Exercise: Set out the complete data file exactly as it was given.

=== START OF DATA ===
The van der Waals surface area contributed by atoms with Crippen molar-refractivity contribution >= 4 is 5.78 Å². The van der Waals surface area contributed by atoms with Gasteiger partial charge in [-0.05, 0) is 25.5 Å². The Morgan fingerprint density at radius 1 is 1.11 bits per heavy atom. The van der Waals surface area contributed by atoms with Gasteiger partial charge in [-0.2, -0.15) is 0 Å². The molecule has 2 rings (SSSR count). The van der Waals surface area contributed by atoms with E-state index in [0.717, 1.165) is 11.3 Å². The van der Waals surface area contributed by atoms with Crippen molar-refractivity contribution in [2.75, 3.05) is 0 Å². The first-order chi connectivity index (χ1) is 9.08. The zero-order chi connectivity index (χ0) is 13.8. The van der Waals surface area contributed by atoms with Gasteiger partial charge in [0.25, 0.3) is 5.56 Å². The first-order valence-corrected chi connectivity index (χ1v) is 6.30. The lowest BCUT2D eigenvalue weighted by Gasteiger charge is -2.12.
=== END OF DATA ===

The van der Waals surface area contributed by atoms with Crippen molar-refractivity contribution >= 4 is 5.78 Å². The van der Waals surface area contributed by atoms with Gasteiger partial charge in [-0.05, 0) is 25.5 Å². The Morgan fingerprint density at radius 1 is 1.11 bits per heavy atom. The van der Waals surface area contributed by atoms with Gasteiger partial charge in [-0.2, -0.15) is 0 Å². The molecule has 2 rings (SSSR count). The van der Waals surface area contributed by atoms with E-state index in [0.717, 1.165) is 11.3 Å². The van der Waals surface area contributed by atoms with Crippen molar-refractivity contribution in [2.75, 3.05) is 0 Å². The first-order chi connectivity index (χ1) is 9.08. The zero-order chi connectivity index (χ0) is 13.8. The van der Waals surface area contributed by atoms with Gasteiger partial charge in [0.25, 0.3) is 5.56 Å². The first-order valence-corrected chi connectivity index (χ1v) is 6.30. The lowest BCUT2D eigenvalue weighted by Gasteiger charge is -2.12.